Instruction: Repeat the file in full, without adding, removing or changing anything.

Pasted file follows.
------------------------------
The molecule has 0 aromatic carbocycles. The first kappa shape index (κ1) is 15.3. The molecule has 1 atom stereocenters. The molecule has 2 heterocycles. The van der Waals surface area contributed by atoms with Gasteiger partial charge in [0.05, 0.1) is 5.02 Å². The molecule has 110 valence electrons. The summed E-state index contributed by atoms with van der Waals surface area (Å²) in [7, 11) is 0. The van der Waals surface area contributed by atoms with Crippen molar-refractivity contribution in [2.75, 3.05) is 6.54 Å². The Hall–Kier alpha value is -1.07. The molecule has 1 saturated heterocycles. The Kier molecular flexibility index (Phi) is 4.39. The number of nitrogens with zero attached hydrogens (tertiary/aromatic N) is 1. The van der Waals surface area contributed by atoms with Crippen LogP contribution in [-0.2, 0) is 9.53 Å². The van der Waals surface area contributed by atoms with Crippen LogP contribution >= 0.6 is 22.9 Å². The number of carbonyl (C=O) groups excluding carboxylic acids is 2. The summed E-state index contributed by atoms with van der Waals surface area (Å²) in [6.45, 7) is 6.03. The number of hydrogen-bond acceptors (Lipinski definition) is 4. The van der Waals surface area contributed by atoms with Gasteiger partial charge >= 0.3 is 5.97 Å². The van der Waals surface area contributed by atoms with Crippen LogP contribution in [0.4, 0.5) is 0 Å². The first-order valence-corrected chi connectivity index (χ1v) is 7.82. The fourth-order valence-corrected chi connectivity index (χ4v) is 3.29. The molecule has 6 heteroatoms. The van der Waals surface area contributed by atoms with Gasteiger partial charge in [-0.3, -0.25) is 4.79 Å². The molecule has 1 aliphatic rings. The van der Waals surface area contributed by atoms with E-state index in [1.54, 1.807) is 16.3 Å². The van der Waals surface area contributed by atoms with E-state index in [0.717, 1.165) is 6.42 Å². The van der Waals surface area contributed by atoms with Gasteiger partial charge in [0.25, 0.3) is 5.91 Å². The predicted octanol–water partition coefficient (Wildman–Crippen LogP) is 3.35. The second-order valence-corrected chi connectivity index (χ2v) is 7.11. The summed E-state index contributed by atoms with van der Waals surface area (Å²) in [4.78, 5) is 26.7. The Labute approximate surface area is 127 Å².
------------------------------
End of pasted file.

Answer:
The molecule has 0 aromatic carbocycles. The first kappa shape index (κ1) is 15.3. The molecule has 1 atom stereocenters. The molecule has 2 heterocycles. The van der Waals surface area contributed by atoms with Gasteiger partial charge in [0.05, 0.1) is 5.02 Å². The molecule has 110 valence electrons. The summed E-state index contributed by atoms with van der Waals surface area (Å²) in [7, 11) is 0. The van der Waals surface area contributed by atoms with Crippen molar-refractivity contribution in [2.75, 3.05) is 6.54 Å². The Hall–Kier alpha value is -1.07. The molecule has 1 saturated heterocycles. The Kier molecular flexibility index (Phi) is 4.39. The number of nitrogens with zero attached hydrogens (tertiary/aromatic N) is 1. The van der Waals surface area contributed by atoms with Crippen LogP contribution in [-0.2, 0) is 9.53 Å². The van der Waals surface area contributed by atoms with Crippen LogP contribution >= 0.6 is 22.9 Å². The number of carbonyl (C=O) groups excluding carboxylic acids is 2. The summed E-state index contributed by atoms with van der Waals surface area (Å²) in [6.45, 7) is 6.03. The number of hydrogen-bond acceptors (Lipinski definition) is 4. The van der Waals surface area contributed by atoms with Gasteiger partial charge >= 0.3 is 5.97 Å². The van der Waals surface area contributed by atoms with Crippen LogP contribution in [0.4, 0.5) is 0 Å². The first-order valence-corrected chi connectivity index (χ1v) is 7.82. The fourth-order valence-corrected chi connectivity index (χ4v) is 3.29. The molecule has 6 heteroatoms. The van der Waals surface area contributed by atoms with Gasteiger partial charge in [-0.3, -0.25) is 4.79 Å². The molecule has 1 aliphatic rings. The van der Waals surface area contributed by atoms with E-state index in [1.54, 1.807) is 16.3 Å². The van der Waals surface area contributed by atoms with E-state index in [0.717, 1.165) is 6.42 Å². The van der Waals surface area contributed by atoms with Gasteiger partial charge in [0.25, 0.3) is 5.91 Å². The predicted octanol–water partition coefficient (Wildman–Crippen LogP) is 3.35. The second-order valence-corrected chi connectivity index (χ2v) is 7.11. The summed E-state index contributed by atoms with van der Waals surface area (Å²) in [4.78, 5) is 26.7. The Labute approximate surface area is 127 Å².